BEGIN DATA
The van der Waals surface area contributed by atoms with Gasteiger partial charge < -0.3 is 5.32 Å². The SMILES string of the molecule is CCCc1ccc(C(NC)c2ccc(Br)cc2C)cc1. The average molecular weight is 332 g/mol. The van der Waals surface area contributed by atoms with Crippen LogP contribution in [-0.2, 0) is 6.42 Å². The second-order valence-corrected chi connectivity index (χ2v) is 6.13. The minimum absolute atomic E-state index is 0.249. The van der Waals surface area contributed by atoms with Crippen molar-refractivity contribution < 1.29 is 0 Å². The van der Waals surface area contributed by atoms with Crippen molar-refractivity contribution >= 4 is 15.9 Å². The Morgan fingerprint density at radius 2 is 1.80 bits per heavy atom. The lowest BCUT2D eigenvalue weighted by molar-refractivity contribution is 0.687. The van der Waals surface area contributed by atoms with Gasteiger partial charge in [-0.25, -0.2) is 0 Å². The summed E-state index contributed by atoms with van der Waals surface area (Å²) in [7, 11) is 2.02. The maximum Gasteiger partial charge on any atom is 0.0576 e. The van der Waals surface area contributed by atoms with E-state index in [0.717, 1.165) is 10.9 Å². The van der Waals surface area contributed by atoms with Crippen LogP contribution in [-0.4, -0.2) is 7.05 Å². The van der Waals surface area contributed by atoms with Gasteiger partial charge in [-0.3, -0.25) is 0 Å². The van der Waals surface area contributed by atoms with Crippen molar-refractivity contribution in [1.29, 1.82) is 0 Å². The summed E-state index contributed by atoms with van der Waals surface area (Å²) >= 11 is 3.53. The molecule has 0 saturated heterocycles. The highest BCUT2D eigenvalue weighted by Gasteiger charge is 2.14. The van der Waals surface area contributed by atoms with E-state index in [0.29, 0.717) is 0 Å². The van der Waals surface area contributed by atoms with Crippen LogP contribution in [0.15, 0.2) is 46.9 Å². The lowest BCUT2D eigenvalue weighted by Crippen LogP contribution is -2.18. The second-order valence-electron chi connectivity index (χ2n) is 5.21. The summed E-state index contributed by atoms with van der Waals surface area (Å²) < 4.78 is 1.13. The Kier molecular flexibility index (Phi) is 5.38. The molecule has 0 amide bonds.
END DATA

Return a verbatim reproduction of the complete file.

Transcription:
The van der Waals surface area contributed by atoms with Gasteiger partial charge < -0.3 is 5.32 Å². The SMILES string of the molecule is CCCc1ccc(C(NC)c2ccc(Br)cc2C)cc1. The average molecular weight is 332 g/mol. The van der Waals surface area contributed by atoms with Crippen LogP contribution in [-0.2, 0) is 6.42 Å². The second-order valence-corrected chi connectivity index (χ2v) is 6.13. The minimum absolute atomic E-state index is 0.249. The van der Waals surface area contributed by atoms with Crippen molar-refractivity contribution < 1.29 is 0 Å². The van der Waals surface area contributed by atoms with Crippen molar-refractivity contribution >= 4 is 15.9 Å². The Morgan fingerprint density at radius 2 is 1.80 bits per heavy atom. The lowest BCUT2D eigenvalue weighted by molar-refractivity contribution is 0.687. The van der Waals surface area contributed by atoms with Gasteiger partial charge in [-0.25, -0.2) is 0 Å². The summed E-state index contributed by atoms with van der Waals surface area (Å²) in [7, 11) is 2.02. The maximum Gasteiger partial charge on any atom is 0.0576 e. The van der Waals surface area contributed by atoms with E-state index in [0.717, 1.165) is 10.9 Å². The van der Waals surface area contributed by atoms with Crippen LogP contribution in [-0.4, -0.2) is 7.05 Å². The van der Waals surface area contributed by atoms with Gasteiger partial charge in [-0.3, -0.25) is 0 Å². The van der Waals surface area contributed by atoms with Crippen molar-refractivity contribution in [1.29, 1.82) is 0 Å². The summed E-state index contributed by atoms with van der Waals surface area (Å²) >= 11 is 3.53. The molecule has 0 saturated heterocycles. The highest BCUT2D eigenvalue weighted by Gasteiger charge is 2.14. The van der Waals surface area contributed by atoms with E-state index in [0.29, 0.717) is 0 Å². The van der Waals surface area contributed by atoms with Crippen LogP contribution in [0.15, 0.2) is 46.9 Å². The lowest BCUT2D eigenvalue weighted by Crippen LogP contribution is -2.18. The second-order valence-electron chi connectivity index (χ2n) is 5.21. The summed E-state index contributed by atoms with van der Waals surface area (Å²) < 4.78 is 1.13. The Kier molecular flexibility index (Phi) is 5.38. The molecule has 0 amide bonds.